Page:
Whether it’s in a home, church, school, stand-alone center, or part of a larger office building, families rely on licensed child care providers in any number of settings to care for their young children while they work or attend school. Yet, for many families it is difficult to find and afford child care for a number of reasons, quite often it is due to a limited supply of providers.
Many child care providers are small businesses, and like many small businesses, child care providers have significant costs associated with start-up, capital projects, and operation. These costs can be a barrier for providers who are looking to establish or expand their businesses to offer families safe and developmentally appropriate environments for their young children. While both for-profit and non-profit child care providers often rely on small business loans, currently there are limitations to the loans available to non-profit providers from the Small Business Administration (SBA) that for-profit providers have full access to.
The SBA is a federal agency that provides support to entrepreneurs and small businesses, like child care providers, through counseling, capital, and contracting expertise — reducing financial risk and enabling easier access to capital for American small businesses. Currently, non-profit child care providers do not have access to the same types of SBA loans as for-profit providers, and can only apply for the Microloan Program. Meanwhile, for-profit providers can also apply for two additional programs, the 7(a) Program and 504/Certified Development Company program, which are many times larger and more flexible than Microloans. This disparity limits the amount of capital available to non-profit providers and how they can utilize their SBA loans. Non-profit child care providers could greatly benefit from having access to the additional SBA loan programs. These programs would allow them to invest in real estate, construction, or remodeling related expenses that are often critical to create and maintain a safe and appropriate environment for young children.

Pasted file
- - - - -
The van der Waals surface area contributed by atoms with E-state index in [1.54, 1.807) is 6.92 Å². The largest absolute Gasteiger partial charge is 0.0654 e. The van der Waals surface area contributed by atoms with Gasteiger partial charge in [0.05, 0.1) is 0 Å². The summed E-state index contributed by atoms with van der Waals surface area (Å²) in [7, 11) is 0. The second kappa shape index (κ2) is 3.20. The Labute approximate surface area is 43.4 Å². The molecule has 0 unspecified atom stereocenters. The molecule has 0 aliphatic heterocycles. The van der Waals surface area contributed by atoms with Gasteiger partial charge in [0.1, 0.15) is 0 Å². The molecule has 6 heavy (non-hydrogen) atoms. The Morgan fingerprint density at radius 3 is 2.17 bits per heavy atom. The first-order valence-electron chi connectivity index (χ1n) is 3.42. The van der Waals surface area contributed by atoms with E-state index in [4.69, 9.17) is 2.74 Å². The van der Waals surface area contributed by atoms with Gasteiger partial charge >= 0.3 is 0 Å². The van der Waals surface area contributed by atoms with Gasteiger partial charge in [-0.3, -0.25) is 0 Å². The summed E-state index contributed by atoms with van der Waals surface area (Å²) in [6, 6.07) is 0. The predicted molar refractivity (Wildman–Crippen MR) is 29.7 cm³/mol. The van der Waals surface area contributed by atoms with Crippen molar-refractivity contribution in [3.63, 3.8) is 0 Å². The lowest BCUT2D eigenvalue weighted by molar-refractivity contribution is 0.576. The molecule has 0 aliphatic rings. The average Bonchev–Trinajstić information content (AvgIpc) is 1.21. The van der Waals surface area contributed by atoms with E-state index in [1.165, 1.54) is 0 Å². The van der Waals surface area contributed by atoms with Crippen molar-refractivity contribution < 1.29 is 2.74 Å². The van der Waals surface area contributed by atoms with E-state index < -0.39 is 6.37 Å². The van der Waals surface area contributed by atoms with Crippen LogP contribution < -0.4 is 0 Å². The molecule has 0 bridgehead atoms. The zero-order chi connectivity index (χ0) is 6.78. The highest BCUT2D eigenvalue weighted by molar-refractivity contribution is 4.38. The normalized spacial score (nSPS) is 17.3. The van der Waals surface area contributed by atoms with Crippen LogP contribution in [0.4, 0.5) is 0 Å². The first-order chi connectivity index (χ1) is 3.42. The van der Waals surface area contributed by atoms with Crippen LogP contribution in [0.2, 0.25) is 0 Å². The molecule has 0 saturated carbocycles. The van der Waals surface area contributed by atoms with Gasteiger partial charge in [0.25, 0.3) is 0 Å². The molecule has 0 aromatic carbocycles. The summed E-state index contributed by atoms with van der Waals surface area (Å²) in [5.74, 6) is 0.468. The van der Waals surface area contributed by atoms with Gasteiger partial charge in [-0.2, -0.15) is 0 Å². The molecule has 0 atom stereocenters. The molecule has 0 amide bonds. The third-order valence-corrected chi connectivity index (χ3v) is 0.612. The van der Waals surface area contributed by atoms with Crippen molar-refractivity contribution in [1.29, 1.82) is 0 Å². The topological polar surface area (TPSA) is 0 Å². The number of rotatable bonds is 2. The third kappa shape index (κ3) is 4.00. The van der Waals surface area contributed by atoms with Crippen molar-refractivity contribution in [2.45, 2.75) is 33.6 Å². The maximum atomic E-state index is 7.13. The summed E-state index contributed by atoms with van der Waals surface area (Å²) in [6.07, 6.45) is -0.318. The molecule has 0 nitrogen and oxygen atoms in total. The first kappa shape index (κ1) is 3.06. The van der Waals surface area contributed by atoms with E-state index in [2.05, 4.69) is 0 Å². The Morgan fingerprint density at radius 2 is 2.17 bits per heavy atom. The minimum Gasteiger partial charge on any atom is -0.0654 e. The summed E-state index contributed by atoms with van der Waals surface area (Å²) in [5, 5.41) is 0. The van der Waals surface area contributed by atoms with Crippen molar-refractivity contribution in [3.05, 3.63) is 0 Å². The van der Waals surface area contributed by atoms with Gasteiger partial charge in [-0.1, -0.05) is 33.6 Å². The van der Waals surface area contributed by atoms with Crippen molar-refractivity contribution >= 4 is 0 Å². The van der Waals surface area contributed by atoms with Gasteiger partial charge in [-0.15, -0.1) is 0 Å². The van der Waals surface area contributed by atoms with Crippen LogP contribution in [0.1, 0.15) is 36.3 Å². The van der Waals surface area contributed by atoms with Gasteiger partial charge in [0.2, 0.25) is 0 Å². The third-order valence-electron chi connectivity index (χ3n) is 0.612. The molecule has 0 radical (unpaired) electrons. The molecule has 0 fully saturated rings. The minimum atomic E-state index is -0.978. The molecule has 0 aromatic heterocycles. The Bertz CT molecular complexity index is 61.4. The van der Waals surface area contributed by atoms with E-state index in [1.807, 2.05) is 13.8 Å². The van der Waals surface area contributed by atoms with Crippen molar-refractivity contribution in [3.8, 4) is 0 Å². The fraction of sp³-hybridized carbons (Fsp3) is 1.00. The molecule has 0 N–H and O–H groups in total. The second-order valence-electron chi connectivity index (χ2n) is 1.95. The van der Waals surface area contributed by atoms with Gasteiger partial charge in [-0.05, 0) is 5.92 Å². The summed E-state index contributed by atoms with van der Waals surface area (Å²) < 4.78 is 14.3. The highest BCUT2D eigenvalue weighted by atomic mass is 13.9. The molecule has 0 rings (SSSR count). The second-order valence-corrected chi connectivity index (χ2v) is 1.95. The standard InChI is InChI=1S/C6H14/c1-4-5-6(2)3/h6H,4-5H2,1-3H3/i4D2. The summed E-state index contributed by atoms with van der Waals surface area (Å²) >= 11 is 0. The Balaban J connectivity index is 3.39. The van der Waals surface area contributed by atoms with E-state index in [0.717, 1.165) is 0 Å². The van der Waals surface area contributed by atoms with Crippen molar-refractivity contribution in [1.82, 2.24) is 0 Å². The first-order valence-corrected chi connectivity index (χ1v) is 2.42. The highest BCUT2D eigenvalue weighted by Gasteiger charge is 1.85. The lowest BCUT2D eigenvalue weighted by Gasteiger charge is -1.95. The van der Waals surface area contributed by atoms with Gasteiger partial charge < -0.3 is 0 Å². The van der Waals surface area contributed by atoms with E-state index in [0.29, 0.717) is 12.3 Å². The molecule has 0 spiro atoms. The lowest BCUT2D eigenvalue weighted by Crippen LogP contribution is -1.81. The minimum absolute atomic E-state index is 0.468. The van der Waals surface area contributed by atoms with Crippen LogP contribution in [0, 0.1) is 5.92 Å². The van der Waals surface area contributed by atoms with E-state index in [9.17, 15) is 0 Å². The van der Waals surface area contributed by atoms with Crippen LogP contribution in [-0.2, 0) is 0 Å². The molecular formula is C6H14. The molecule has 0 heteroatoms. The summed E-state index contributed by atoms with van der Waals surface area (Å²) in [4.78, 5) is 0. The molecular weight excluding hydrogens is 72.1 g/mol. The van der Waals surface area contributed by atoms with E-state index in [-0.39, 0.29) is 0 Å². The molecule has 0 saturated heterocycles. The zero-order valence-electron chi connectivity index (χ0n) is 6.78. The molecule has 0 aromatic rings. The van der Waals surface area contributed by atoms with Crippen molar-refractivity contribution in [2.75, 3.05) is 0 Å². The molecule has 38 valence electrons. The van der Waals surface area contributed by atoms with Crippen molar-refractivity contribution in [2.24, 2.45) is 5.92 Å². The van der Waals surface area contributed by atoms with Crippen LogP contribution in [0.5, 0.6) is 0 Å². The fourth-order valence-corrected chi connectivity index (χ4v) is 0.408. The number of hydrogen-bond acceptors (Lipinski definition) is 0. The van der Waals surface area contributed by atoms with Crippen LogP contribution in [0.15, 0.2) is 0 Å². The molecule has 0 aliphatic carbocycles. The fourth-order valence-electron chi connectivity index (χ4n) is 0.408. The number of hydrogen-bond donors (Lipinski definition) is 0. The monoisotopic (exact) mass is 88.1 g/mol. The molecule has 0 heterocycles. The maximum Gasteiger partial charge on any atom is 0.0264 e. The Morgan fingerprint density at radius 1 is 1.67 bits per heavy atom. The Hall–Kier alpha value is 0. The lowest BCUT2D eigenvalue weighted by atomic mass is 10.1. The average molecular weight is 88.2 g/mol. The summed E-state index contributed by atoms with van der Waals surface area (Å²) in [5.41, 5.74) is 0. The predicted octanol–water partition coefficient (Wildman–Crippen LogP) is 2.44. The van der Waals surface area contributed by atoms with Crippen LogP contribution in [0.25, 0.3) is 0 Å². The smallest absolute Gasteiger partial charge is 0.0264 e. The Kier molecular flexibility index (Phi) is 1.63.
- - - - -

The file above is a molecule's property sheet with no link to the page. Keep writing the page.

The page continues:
Small Business Child Care Investment Act
The bipartisan Small Business Child Care Investment Act, introduced by Senator Jacky Rosen (D-NV) and Senator Joni Ernst (R-IA), updates existing SBA programs to allow qualified non-profit child care providers access to the same SBA loans as for-profit child care providers. The bill amends the Small Business Act so that non-profit child care providers who meet the licensing requirements for child care providers in their states, the definition of a non-profit in the Tax Code, and whose employees have had criminal background checks, are eligible for all types of SBA loans.
Background on Current SBA Programs for Child Care Providers
- Available to both non-profit and for-profit child care providers.
- Offers loans of up to $50,000 to small businesses and certain non-profit child care centers for start up and expansion. The average microloan is $13,000.
- Loans can only be used for certain business expenses, including:
- Working capital
- Inventory or supplies
- Furniture or fixtures
- Machinery or equipment
- Can not be used to purchase real estate or for existing debts (access to real estate that meets the needs of young children, such as adequate space for play, is a barrier for many child care providers.)
7(a) Program and 504/Certified Development Company Program
- Both programs are available only to for-profit child care providers.
- Loan amount can be larger than Microloans, ranging from $500 to $5.5 million.
- Providers can use the loans for additional purposes including:
- Purchasing fixed assets such as furniture, real estate, machinery, equipment, construction, and remodeling
- Providing working capital such as seasonal financing, export loans, revolving credit, and refinancing business debt